The rise of “Generation Health” – partly thanks to smartphones


After rising for a decade, life expectancy in America has begun leveling off and has even declined for some groups.

Diabetes, heart disease and obesity along with stress, anxiety, and depression are now major issues. The situation is almost as if the technologies that have improved life in so many ways are now slowly killing us. Meanwhile, maverick quantified

Meanwhile, maverick believers in the quantified-self manage to diagnose themselves successfully.

The future, fortunately, looks more promising.According to the CEO of Johnson & Johnson, the world’s leading healthcare company, ‘we have the opportunity to make the generation born now the healthiest generation in history – “Gen H”.

Last month, a group of forward-thinking innovators gathered at the first ‘Wellness-as-a-Service’ event named HyperWellBeing at the iconic Computer History Museum in Mountain View.

Key ideas emerged rapidly: the future of healthcare could shift from sick care to a new industry of ‘Scientific Wellness’, helping us live to our full potential for well-being. Also used was the expression ‘P4 Medicine’: Predictive, Personalized, Preventive and Participatory. The targets are to prevent our sicknesses, increase our longevity and optimize our health and wellness.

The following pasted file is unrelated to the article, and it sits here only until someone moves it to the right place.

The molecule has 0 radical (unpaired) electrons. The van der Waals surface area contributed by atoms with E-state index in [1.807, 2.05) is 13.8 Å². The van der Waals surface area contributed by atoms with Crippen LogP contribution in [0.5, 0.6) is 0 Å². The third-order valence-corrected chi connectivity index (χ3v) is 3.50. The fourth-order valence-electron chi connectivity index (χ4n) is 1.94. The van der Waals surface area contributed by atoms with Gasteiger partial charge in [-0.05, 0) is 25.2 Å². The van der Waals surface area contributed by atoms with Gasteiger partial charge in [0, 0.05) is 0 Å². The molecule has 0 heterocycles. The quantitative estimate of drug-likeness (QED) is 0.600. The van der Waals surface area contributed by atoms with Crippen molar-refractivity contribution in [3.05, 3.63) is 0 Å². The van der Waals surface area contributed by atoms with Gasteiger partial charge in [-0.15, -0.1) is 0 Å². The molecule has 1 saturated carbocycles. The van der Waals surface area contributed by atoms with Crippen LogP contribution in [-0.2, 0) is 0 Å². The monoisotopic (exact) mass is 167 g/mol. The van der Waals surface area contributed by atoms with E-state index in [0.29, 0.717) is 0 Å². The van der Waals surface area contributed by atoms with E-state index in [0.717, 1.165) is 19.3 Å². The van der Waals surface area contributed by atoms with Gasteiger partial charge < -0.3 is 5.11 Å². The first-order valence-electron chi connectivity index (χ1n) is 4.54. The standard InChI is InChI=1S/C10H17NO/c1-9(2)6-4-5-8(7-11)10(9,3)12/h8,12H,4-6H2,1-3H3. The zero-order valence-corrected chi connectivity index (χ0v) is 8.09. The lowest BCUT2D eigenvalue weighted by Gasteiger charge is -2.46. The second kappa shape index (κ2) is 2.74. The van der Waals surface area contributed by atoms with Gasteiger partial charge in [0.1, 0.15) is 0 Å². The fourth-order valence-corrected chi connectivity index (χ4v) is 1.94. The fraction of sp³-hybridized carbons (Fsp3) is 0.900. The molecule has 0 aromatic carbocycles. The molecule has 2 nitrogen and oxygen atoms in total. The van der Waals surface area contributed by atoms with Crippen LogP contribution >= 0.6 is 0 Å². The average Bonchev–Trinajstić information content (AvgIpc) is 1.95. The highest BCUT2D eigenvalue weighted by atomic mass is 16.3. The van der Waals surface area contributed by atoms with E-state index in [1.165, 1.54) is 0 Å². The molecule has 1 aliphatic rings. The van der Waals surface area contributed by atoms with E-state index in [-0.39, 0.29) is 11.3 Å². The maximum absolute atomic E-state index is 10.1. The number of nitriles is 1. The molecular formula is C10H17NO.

The ‘Clinical Study Of One’ is coming: by collecting thousands or millions of data points per person per year (rather than a yearly check-up) and by mixing data and AI, we will move from a ‘discrete’ to a continuous ‘health function’.

Health Tech Devices To The Rescue

When talking about health tech, we often hear of big data, telemedicine and genomics (with CRISPR). While this is important, it doesn’t give a full picture: software only works when data comes in. For health, this requires learning from our bodies and minds. This is where health devices come in.

This trend started about two years ago, as key sensors were becoming commoditized – partly thanks to smartphones – and the costs and risks of building high-tech hardware startups were falling. Biomedical engineers, doctors and entrepreneurs started to jump into the fray.

Today, startups want to track, prevent, diagnose and heal both physical and mental conditions. They want us to be more than well, and this is serious business.


Read the source article at TechCrunch.